GOOD

Science Says You Should Still Keep Reading Print Books Over e-Books

If you’re teaching a kid to read, you’ll definitely want to avoid e-books.

E-book devices like the Kindle and Nook have already changed the industry of publishing in their relatively short lives. Much as the iPod did with music, now authors can self-publish right from their laptops and readers can carry with them every book they own in something about the size and weight of a paperback.

But while the e-book readers might seem good, uh, on paper, you might consider continuing to read print books for the foreseeable future. Science has given us several reasons why the health and wellness benefits of reading printed material outweigh the convenience and affordability of their digital brethren.


Print Books Help You Sleep

Daily Mail

By now, we’ve come across all sorts of articles and nosy interlopers reminding us that staring at the screens of our tablets and phones is hurting our ability to fall asleep and stay asleep. Well, if you’re using a multipurpose device (like an iPad) as opposed to a purpose-specific e-reader like a Kindle with e-ink, it doesn’t matter if you’re reading US Weekly’s home page or War and Peace – you’re exposing yourself to the same blue light that’s messing with melatonin, circadian cycles, and the like, which all lead to you feeling tired when you wake up.

That said, the act of reading still serves as a great remedy for occasional insomnia or restlessness. Just make sure it’s a print book you’re diving into, otherwise you could be making matters worse.

They’re More Powerful Tools For Developing Children and Teaching Them to Read

Learning and the Brain

Anything that gets a kid reading is a step forward, but this article from The New York Times asserts that step will be a lot bigger if you use a paper book rather than an e-book. A 2013 study found that kids age 3-5 had a lower comprehension when they were read to from an e-reader than a physical book. There could be a few reasons for the discrepancy, but the prevailing notion was that both the child and the adult reading focused more attention on the device and its settings than they did on the story and explaining it.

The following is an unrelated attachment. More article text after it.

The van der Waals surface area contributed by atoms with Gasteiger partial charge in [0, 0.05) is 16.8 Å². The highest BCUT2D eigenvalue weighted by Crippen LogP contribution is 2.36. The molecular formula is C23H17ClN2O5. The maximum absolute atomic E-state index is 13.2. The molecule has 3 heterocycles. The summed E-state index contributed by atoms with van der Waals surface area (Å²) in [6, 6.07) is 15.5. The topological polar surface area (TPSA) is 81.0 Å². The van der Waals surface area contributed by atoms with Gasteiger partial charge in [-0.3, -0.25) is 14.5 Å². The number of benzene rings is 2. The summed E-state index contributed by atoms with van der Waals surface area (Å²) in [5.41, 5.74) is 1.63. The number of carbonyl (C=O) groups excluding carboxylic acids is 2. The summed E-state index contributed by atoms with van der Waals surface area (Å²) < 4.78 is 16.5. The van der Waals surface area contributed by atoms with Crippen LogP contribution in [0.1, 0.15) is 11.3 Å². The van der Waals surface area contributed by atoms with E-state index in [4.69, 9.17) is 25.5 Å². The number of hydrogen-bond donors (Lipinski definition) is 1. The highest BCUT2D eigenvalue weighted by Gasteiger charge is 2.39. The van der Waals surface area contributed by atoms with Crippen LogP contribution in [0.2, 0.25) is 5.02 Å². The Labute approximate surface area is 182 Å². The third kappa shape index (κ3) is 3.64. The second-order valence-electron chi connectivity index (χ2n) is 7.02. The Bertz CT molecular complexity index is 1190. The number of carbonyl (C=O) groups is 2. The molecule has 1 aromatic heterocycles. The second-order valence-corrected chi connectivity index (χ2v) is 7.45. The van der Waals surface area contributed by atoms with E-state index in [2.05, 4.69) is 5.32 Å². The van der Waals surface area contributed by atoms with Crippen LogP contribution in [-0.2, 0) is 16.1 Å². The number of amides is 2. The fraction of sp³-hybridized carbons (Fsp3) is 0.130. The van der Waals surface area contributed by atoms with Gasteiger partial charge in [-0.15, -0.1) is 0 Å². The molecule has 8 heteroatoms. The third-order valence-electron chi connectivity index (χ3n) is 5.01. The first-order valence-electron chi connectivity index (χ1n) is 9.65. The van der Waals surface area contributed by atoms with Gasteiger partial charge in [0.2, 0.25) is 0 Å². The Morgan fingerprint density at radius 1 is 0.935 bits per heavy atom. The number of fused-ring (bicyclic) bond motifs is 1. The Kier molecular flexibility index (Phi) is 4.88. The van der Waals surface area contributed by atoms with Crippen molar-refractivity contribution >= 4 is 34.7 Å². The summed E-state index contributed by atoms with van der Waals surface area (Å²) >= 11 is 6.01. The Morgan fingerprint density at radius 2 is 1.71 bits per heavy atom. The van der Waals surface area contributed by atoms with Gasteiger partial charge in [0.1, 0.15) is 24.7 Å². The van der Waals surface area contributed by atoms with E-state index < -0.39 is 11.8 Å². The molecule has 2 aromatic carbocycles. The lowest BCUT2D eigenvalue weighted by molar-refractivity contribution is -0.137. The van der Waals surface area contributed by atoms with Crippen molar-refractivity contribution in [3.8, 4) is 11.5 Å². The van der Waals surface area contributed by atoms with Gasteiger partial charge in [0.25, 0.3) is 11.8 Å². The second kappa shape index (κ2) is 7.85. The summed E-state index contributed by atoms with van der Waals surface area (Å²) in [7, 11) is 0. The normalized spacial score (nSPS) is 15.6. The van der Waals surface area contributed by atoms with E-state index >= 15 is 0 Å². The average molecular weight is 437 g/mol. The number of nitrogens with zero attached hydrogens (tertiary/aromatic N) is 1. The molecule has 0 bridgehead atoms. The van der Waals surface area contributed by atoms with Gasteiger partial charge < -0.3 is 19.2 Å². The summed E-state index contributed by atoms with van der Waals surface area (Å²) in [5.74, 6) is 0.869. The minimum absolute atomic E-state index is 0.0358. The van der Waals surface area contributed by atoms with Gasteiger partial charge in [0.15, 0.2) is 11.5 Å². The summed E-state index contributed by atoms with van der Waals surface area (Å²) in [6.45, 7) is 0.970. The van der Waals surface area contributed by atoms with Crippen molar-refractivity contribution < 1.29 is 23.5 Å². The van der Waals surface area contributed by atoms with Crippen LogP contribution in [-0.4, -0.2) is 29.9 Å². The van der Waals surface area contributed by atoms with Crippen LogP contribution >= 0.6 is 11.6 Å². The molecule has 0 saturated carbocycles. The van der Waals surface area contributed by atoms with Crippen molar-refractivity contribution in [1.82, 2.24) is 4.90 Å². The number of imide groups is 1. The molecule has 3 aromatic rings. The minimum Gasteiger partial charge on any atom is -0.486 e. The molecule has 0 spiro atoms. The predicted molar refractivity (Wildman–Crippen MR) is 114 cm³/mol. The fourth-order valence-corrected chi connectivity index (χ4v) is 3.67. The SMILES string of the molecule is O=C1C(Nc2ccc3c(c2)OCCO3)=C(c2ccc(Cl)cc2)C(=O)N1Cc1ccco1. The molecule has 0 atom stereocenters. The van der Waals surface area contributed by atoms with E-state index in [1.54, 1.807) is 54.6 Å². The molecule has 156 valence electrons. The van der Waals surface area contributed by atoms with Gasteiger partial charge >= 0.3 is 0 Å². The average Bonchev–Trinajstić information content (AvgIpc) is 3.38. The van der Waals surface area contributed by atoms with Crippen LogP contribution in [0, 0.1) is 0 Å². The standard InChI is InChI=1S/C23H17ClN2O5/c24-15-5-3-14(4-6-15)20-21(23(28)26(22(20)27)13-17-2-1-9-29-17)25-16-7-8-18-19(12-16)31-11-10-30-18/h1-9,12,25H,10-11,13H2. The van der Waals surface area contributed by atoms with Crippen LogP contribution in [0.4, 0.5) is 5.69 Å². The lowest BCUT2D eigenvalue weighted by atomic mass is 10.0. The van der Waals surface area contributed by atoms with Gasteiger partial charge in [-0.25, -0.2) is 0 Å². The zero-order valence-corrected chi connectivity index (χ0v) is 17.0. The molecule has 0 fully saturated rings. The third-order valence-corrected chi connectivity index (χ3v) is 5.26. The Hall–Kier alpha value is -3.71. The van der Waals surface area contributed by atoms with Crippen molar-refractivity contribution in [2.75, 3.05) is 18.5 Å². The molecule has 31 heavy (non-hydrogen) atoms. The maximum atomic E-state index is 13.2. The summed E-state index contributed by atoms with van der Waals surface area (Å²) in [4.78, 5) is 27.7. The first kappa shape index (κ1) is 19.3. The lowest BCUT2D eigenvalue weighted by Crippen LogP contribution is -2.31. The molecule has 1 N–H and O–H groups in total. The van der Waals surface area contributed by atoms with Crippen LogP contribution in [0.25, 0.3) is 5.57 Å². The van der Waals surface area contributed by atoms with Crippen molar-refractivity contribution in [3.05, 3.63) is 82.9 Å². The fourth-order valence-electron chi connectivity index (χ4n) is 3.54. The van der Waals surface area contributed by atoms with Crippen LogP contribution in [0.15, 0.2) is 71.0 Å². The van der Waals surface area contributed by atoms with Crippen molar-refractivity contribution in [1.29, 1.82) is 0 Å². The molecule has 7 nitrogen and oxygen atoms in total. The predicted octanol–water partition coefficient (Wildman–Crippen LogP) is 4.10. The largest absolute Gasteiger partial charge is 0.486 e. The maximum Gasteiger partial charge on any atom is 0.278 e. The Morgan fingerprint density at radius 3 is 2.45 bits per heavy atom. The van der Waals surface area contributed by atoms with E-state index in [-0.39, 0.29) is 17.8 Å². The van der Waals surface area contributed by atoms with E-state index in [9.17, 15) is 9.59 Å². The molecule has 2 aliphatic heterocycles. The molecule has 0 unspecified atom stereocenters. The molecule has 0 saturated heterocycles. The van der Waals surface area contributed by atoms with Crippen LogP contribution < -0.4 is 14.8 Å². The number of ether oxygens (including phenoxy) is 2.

One of the peripheral benefits of reading to children is what’s called “dialogic reading,” in which the parent and child discuss what’s going on. It can serve as an important influence on a child’s worldview and approach to learning. E-books seem to, either through novelty or complexity, hinder such interaction.

Further, the more “interactive” elements of e-books can do more harm than good on that front. Says Kathy Hirsh-Pasek, an author of the 2013 study:

“What we’re really after in reading to our children is behavior that sparks a conversation. But if that book has things that disrupt the conversation, like a game plopped right in the middle of the story, then it’s not offering you the same advantages as an old-fashioned book.”

We Just Don’t Read As Well When We’re Looking at Screens

Medical America

A report in Scientific American included a 2005 San Jose University that found people reading books and articles on screens are far more likely to take shortcuts or cheat their way through the piece. In absolute terms, this is natural and understandable – you’re just not as focused when reading Twitter and blog posts as you are when you’ve plopped down with a book.

So while we’re conditioned to read a little more haphazardly while reading on a phone or tablet, we aren’t able to flip a switch to put us in “serious reading” mode when we’re taking on denser or longer fare. Another study found that even news stories consumed via e-reader weren’t recalled as well as those that were read via print. In the study, 50 subjects were given a short story to read. Half read it on a device and half read a printed version. Says the author of the study, Anne Mangen, “The Kindle readers performed significantly worse on the plot reconstruction measure, ie, when they were asked to place 14 events in the correct order.”

She went on to explain her theory on the discrepancy, stating, “When you read on paper you can sense with your fingers a pile of pages on the left growing, and shrinking on the right. You have the tactile sense of progress, in addition to the visual–Perhaps this somehow aids the reader, providing more fixity and solidity to the reader’s sense of unfolding and progress of the text, and hence the story.”

These arguments against e-readers aren’t absolute. In many instances, the convenience outweighs the benefit of lugging around heavy, bulky books. But if you’re thinking about a wholesale migration over to e-books, evidence supports the claim that adults and children just don’t benefit as much from them as they do their low-tech siblings.

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